What Are PFAS?
PFAS (per and poly-fluoroalkyl substances) are a group of man-made chemicals that have been used in various industries for several decades. They are known for their non-stick, water-resistant, and heat-resistant properties, making them useful in food packaging, clothing, cookware, and firefighting foams.
However, PFAS has become a concern in recent years because they do not break down in the environment and can accumulate in the human body over time. Exposure to high levels of PFAS has been linked to various health problems, including kidney and testicular cancer, thyroid disorders, and immune system damage.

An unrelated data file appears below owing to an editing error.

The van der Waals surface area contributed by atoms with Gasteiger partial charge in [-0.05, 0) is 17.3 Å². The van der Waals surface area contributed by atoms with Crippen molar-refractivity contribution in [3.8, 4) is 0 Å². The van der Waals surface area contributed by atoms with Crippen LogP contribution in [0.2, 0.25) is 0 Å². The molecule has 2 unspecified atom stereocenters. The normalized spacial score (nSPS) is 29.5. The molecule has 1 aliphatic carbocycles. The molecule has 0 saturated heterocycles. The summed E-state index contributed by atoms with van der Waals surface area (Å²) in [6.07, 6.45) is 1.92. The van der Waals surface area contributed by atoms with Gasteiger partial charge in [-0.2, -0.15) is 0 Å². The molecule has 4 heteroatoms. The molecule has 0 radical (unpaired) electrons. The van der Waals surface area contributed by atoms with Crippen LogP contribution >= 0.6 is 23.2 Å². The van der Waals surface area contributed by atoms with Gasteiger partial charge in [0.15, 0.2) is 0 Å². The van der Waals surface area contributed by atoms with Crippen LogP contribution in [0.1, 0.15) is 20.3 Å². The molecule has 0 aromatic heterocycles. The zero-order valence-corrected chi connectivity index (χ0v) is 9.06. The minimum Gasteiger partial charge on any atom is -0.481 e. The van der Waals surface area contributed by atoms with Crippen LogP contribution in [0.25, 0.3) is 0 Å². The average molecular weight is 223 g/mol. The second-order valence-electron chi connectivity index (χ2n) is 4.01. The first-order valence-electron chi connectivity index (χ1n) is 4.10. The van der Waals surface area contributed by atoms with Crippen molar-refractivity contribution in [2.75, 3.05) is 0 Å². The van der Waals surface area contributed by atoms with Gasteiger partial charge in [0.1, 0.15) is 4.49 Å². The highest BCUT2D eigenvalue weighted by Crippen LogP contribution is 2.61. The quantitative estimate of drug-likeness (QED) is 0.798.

One of the primary sources of PFAS exposure is drinking water. These chemicals can leach into industrial discharge water sources or use PFAS-containing products. In addition, PFAS can also enter water sources through the breakdown of products that contain them, such as firefighting foams.